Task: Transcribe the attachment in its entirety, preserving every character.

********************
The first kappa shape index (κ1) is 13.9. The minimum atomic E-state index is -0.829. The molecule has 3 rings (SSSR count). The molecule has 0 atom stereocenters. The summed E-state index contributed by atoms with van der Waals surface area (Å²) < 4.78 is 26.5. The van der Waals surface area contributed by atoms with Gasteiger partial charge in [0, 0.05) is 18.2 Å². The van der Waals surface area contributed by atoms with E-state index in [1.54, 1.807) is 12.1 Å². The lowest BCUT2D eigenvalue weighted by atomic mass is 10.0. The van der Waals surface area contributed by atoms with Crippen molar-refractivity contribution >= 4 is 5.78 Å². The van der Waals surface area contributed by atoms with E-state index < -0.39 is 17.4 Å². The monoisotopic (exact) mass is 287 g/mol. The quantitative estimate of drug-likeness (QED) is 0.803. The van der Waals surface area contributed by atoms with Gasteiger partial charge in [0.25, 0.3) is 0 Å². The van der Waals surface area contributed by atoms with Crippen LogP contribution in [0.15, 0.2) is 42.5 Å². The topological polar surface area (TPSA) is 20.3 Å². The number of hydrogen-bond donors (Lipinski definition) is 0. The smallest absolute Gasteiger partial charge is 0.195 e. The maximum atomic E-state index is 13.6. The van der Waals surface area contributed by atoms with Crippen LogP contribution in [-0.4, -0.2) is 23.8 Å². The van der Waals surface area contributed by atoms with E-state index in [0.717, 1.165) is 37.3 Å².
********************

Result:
The first kappa shape index (κ1) is 13.9. The minimum atomic E-state index is -0.829. The molecule has 3 rings (SSSR count). The molecule has 0 atom stereocenters. The summed E-state index contributed by atoms with van der Waals surface area (Å²) < 4.78 is 26.5. The van der Waals surface area contributed by atoms with Gasteiger partial charge in [0, 0.05) is 18.2 Å². The van der Waals surface area contributed by atoms with E-state index in [1.54, 1.807) is 12.1 Å². The lowest BCUT2D eigenvalue weighted by atomic mass is 10.0. The van der Waals surface area contributed by atoms with Crippen molar-refractivity contribution >= 4 is 5.78 Å². The van der Waals surface area contributed by atoms with E-state index < -0.39 is 17.4 Å². The monoisotopic (exact) mass is 287 g/mol. The quantitative estimate of drug-likeness (QED) is 0.803. The van der Waals surface area contributed by atoms with Gasteiger partial charge in [0.25, 0.3) is 0 Å². The van der Waals surface area contributed by atoms with Crippen LogP contribution in [0.15, 0.2) is 42.5 Å². The topological polar surface area (TPSA) is 20.3 Å². The number of hydrogen-bond donors (Lipinski definition) is 0. The smallest absolute Gasteiger partial charge is 0.195 e. The maximum atomic E-state index is 13.6. The van der Waals surface area contributed by atoms with Crippen LogP contribution in [-0.4, -0.2) is 23.8 Å². The van der Waals surface area contributed by atoms with E-state index in [0.717, 1.165) is 37.3 Å².